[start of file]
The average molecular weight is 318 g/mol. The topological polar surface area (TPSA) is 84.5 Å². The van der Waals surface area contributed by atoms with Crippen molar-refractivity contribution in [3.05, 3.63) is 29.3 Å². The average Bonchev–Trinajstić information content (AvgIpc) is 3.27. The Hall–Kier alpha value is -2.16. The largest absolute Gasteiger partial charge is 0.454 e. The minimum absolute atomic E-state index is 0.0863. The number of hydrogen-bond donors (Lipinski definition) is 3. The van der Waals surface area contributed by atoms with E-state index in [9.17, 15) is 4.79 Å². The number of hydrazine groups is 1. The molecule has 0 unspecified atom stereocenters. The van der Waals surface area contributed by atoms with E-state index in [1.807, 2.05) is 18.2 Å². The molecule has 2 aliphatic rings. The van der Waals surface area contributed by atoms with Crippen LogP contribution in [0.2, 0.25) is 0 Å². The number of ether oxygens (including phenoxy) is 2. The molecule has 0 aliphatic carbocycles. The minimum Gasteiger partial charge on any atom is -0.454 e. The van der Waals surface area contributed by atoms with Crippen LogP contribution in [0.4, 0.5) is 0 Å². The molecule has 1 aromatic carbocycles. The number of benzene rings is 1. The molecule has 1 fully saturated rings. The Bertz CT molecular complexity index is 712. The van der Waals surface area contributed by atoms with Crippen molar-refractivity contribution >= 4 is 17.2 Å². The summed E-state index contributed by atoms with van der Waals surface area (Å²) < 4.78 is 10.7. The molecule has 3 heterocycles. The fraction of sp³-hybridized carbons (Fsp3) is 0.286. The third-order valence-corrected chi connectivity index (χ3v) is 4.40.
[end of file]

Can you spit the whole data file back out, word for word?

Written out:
The average molecular weight is 318 g/mol. The topological polar surface area (TPSA) is 84.5 Å². The van der Waals surface area contributed by atoms with Crippen molar-refractivity contribution in [3.05, 3.63) is 29.3 Å². The average Bonchev–Trinajstić information content (AvgIpc) is 3.27. The Hall–Kier alpha value is -2.16. The largest absolute Gasteiger partial charge is 0.454 e. The minimum absolute atomic E-state index is 0.0863. The number of hydrogen-bond donors (Lipinski definition) is 3. The van der Waals surface area contributed by atoms with E-state index in [9.17, 15) is 4.79 Å². The number of hydrazine groups is 1. The molecule has 0 unspecified atom stereocenters. The van der Waals surface area contributed by atoms with E-state index in [1.807, 2.05) is 18.2 Å². The molecule has 2 aliphatic rings. The van der Waals surface area contributed by atoms with Crippen LogP contribution in [0.2, 0.25) is 0 Å². The number of ether oxygens (including phenoxy) is 2. The molecule has 0 aliphatic carbocycles. The minimum Gasteiger partial charge on any atom is -0.454 e. The van der Waals surface area contributed by atoms with Crippen LogP contribution in [0.4, 0.5) is 0 Å². The molecule has 1 aromatic carbocycles. The number of benzene rings is 1. The molecule has 1 fully saturated rings. The Bertz CT molecular complexity index is 712. The van der Waals surface area contributed by atoms with Crippen molar-refractivity contribution >= 4 is 17.2 Å². The summed E-state index contributed by atoms with van der Waals surface area (Å²) < 4.78 is 10.7. The molecule has 3 heterocycles. The fraction of sp³-hybridized carbons (Fsp3) is 0.286. The third-order valence-corrected chi connectivity index (χ3v) is 4.40.